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ACMA updates telco consumer protection code

The telco industry regulator's updated TCP Code will make things simpler for telcos, but has been criticised by industry bodies for making information less clear for consumers.
Written by Corinne Reichert, Contributor

The Australian Communications and Media Authority has published its updated Telecommunications Consumer Protections (TCP) Code, saying it will provide more flexibility and simplicity for telcos -- but industry bodies have claimed the code will make information on services less clear for consumers.

The new code [PDF], registered on Thursday, simplifies how telcos are to provide information, removes duplication under Australian Consumer Law and the Privacy Act, and cuts down on repetition of obligations throughout the code.

"The updated TCP Code reinforces the ACMA's commitment to working with key stakeholders to ensure regulation remains relevant and effective, while giving industry more flexibility in how it provides the necessary information to consumers (its customers)," said ACMA chairman Chris Chapman.

The TCP Code, which first came into effect in July 2012, serves the primary purposes of requiring telcos to provide consumers with clear information about what their mobile phone plans offer, including a two-page summary of every plan; notify customers about how much voice and data they have used under their plan; and suggest spend-management tools to prevent future overuse.

Customer complaints handling was also made more effective and timely under the code.

The TCP Code drove a fall in consumer complaints to the Telecommunications Industry Ombudsman (TIO) of 35.8 percent since 2012, from 193,702 in 2011-12 down to 124,417 in 2014-15.

The code has also resulted in generating AU$545 million in savings for customers per year.

Industry body the Communications Alliance welcomed the new code, but added that more could have been changed in line with industry consultation.

"Industry had hoped to achieve even more substantial reform as part of this revision, but the co-regulatory process necessarily involves a reflection of the priorities of a range of stakeholders including consumers, regulators, industry, and others," said Comms Alliance CEO John Stanton.

The Australian Communications Consumer Action Network (ACCAN), on the other hand, expressed dissatisfaction with the revisions, saying information on services and plans would be less clear for consumers.

ACCAN CEO Teresa Corbin warned the industry that she would be "keeping a close eye" on the impact of the updated code.

"In a backward step, changes introduced today mean telcos will no longer be obliged to publish important information on their websites, such as coverage maps, international roaming information, and contact details for financial hardship staff," Corbin said.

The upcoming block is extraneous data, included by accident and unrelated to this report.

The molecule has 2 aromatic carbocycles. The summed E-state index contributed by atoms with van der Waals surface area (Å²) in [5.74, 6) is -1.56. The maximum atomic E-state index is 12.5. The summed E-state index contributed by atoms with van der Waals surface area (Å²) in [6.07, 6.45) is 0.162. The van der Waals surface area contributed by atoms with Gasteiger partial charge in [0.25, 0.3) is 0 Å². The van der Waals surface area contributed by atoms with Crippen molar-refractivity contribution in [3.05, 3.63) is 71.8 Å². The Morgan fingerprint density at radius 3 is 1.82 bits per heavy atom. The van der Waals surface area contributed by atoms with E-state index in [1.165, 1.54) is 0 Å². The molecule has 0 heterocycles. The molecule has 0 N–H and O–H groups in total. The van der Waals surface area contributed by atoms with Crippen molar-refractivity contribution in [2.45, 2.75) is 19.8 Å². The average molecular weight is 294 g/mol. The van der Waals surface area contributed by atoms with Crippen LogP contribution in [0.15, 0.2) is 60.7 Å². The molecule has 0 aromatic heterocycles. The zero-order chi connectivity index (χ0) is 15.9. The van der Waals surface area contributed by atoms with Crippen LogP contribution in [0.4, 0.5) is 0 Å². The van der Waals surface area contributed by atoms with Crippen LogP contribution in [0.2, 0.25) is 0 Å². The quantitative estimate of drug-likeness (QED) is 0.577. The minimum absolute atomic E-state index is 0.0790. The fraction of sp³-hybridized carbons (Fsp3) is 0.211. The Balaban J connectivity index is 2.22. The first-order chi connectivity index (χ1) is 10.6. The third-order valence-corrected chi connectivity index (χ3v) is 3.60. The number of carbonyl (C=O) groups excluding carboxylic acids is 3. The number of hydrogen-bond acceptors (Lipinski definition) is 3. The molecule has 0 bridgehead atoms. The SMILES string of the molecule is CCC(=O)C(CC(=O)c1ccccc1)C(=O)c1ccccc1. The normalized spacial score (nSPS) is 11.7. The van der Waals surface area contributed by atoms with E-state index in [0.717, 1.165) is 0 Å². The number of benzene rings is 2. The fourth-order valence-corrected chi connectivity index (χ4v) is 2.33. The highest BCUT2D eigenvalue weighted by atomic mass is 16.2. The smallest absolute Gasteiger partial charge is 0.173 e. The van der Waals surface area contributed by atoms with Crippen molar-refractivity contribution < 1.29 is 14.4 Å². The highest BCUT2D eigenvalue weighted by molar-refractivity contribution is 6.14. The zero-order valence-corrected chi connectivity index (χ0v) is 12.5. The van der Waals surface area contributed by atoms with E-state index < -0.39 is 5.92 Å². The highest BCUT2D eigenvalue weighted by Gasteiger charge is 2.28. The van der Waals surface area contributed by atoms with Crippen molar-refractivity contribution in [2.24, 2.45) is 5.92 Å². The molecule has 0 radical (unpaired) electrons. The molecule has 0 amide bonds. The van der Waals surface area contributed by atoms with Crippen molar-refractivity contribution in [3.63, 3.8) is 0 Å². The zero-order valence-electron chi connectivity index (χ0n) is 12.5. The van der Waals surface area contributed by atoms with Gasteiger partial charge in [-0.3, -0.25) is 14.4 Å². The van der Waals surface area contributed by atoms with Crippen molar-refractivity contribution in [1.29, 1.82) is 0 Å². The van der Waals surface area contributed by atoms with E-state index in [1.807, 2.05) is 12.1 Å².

"It's now up to the telco how they provide this information, and we are concerned that this will particularly harm consumers who face accessibility barriers, and are reliant on web-based information. It may affect consumers' ability to make informed purchasing decisions."

ACCAN claimed that it was successful in lobbying the ACMA to ensure telcos cannot use terms like "unlimited", "free", and "cap" in advertising under the new code, however.

According to ACCAN, industry consultation is still ongoing for Chapter 9 of the TCP Code, which regards compliance and monitoring obligations.

The ACMA on Wednesday also tabled its annual Communications Report 2014-15 [PDF] in Parliament, revealing that Australians have been rapidly taking up streaming services.

According to the report, 9.62 million people -- or 53 percent of the population -- watched video content online in the first half of calendar 2015, with 34 percent of Australians watching online TV weekly as of June.

"At July 2015, Roy Morgan Research estimated Netflix was in 8 percent of Australian homes, reaching 1.89 million people aged 14 and over," the ACMA report says.

"Homes with traditional subscription television (Foxtel) were also subscribing to Netflix at a similar rate -- 7.3 percent of Foxtel homes also had a Netflix subscription. This research shows the growth of Netflix since its Australian launch has been rapid, from 419,000 homes in May 2015 to 737,000 in July 2015."

Australia now has a smartphone penetration rate of 74 percent, the report says, with 13.41 million people using a smartphone as of May 2015 -- a growth of 11.1 percent year on year. Mobile phones remain at a penetration rate of 93 to 94 percent, with 20.99 million users, continuing to indicate levels of saturation.

The ACMA report also revealed that Telstra's service faults are increasing as its response time decreases: Four or more faults experienced on an individual service over a 60-day period numbered 219 for the year to June 30, 2015, the highest in five years and an increase of 42.21 percent from last year's 154, while five or more faults over a 365-day period reached 36, an increase of 100 percent over last year's 18.

The average length of time for Telstra to restore fault-affected services also increased by 69.8 percent, from 65.07 hours in June 2014 up to 110.52 hours in June 2015.

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